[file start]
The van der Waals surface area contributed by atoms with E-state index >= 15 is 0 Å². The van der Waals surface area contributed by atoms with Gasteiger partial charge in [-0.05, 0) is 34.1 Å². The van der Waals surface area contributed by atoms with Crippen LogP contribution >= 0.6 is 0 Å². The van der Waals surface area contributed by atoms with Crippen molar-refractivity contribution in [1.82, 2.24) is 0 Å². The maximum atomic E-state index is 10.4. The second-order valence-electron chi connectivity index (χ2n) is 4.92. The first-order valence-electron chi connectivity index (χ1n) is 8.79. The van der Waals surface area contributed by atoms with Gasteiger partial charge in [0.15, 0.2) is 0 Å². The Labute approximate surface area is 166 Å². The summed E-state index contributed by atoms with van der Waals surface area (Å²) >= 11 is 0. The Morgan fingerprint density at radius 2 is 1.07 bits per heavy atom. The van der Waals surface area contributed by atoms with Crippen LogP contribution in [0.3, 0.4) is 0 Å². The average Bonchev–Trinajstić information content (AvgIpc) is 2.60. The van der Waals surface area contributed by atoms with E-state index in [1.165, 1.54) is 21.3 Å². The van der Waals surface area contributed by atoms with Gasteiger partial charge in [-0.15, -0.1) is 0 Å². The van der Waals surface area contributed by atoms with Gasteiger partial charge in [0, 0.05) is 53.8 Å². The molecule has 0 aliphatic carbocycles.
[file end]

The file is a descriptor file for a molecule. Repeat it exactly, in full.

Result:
The van der Waals surface area contributed by atoms with E-state index >= 15 is 0 Å². The van der Waals surface area contributed by atoms with Gasteiger partial charge in [-0.05, 0) is 34.1 Å². The van der Waals surface area contributed by atoms with Crippen LogP contribution >= 0.6 is 0 Å². The van der Waals surface area contributed by atoms with Crippen molar-refractivity contribution in [1.82, 2.24) is 0 Å². The maximum atomic E-state index is 10.4. The second-order valence-electron chi connectivity index (χ2n) is 4.92. The first-order valence-electron chi connectivity index (χ1n) is 8.79. The van der Waals surface area contributed by atoms with Gasteiger partial charge in [0.15, 0.2) is 0 Å². The Labute approximate surface area is 166 Å². The summed E-state index contributed by atoms with van der Waals surface area (Å²) >= 11 is 0. The Morgan fingerprint density at radius 2 is 1.07 bits per heavy atom. The van der Waals surface area contributed by atoms with Crippen LogP contribution in [0.3, 0.4) is 0 Å². The average Bonchev–Trinajstić information content (AvgIpc) is 2.60. The van der Waals surface area contributed by atoms with E-state index in [1.165, 1.54) is 21.3 Å². The van der Waals surface area contributed by atoms with Gasteiger partial charge in [-0.15, -0.1) is 0 Å². The van der Waals surface area contributed by atoms with Gasteiger partial charge in [0, 0.05) is 53.8 Å². The molecule has 0 aliphatic carbocycles.